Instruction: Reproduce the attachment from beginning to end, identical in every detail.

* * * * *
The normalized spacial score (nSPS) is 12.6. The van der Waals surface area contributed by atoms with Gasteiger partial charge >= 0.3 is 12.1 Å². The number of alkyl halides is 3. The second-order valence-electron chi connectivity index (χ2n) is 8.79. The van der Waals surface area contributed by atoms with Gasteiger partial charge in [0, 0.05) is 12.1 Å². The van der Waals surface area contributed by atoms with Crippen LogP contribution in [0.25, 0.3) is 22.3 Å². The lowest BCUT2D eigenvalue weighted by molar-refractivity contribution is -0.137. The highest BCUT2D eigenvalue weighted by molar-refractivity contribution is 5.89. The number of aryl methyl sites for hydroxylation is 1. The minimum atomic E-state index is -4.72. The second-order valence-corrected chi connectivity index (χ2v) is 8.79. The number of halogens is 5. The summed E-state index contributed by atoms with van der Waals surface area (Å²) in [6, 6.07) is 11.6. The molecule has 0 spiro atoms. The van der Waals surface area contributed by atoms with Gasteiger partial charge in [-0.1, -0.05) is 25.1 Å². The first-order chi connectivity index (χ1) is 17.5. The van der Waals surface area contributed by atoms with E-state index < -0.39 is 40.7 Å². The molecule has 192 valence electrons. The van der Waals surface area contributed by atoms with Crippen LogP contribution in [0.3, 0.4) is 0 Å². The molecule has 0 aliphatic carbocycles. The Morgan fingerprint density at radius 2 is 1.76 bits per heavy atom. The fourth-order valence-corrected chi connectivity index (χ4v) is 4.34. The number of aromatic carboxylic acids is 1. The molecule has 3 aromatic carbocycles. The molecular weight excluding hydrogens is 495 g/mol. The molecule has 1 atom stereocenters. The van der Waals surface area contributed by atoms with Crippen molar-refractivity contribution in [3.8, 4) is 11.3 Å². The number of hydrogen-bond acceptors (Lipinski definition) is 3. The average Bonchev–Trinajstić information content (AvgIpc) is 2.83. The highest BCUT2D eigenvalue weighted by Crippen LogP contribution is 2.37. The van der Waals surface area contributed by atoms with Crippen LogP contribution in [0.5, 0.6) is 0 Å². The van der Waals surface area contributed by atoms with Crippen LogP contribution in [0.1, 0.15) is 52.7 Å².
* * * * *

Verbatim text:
The normalized spacial score (nSPS) is 12.6. The van der Waals surface area contributed by atoms with Gasteiger partial charge >= 0.3 is 12.1 Å². The number of alkyl halides is 3. The second-order valence-electron chi connectivity index (χ2n) is 8.79. The van der Waals surface area contributed by atoms with Gasteiger partial charge in [0, 0.05) is 12.1 Å². The van der Waals surface area contributed by atoms with Crippen LogP contribution in [0.25, 0.3) is 22.3 Å². The lowest BCUT2D eigenvalue weighted by molar-refractivity contribution is -0.137. The highest BCUT2D eigenvalue weighted by molar-refractivity contribution is 5.89. The number of aryl methyl sites for hydroxylation is 1. The minimum atomic E-state index is -4.72. The second-order valence-corrected chi connectivity index (χ2v) is 8.79. The number of halogens is 5. The summed E-state index contributed by atoms with van der Waals surface area (Å²) in [6, 6.07) is 11.6. The molecule has 0 spiro atoms. The van der Waals surface area contributed by atoms with Gasteiger partial charge in [-0.1, -0.05) is 25.1 Å². The first-order chi connectivity index (χ1) is 17.5. The van der Waals surface area contributed by atoms with E-state index < -0.39 is 40.7 Å². The molecule has 192 valence electrons. The van der Waals surface area contributed by atoms with Crippen LogP contribution in [0.3, 0.4) is 0 Å². The molecule has 0 aliphatic carbocycles. The Morgan fingerprint density at radius 2 is 1.76 bits per heavy atom. The fourth-order valence-corrected chi connectivity index (χ4v) is 4.34. The number of aromatic carboxylic acids is 1. The molecule has 3 aromatic carbocycles. The molecular weight excluding hydrogens is 495 g/mol. The molecule has 1 atom stereocenters. The van der Waals surface area contributed by atoms with Crippen molar-refractivity contribution in [3.8, 4) is 11.3 Å². The number of hydrogen-bond acceptors (Lipinski definition) is 3. The average Bonchev–Trinajstić information content (AvgIpc) is 2.83. The highest BCUT2D eigenvalue weighted by Crippen LogP contribution is 2.37. The van der Waals surface area contributed by atoms with Crippen LogP contribution in [0.5, 0.6) is 0 Å². The van der Waals surface area contributed by atoms with Crippen LogP contribution in [0.1, 0.15) is 52.7 Å².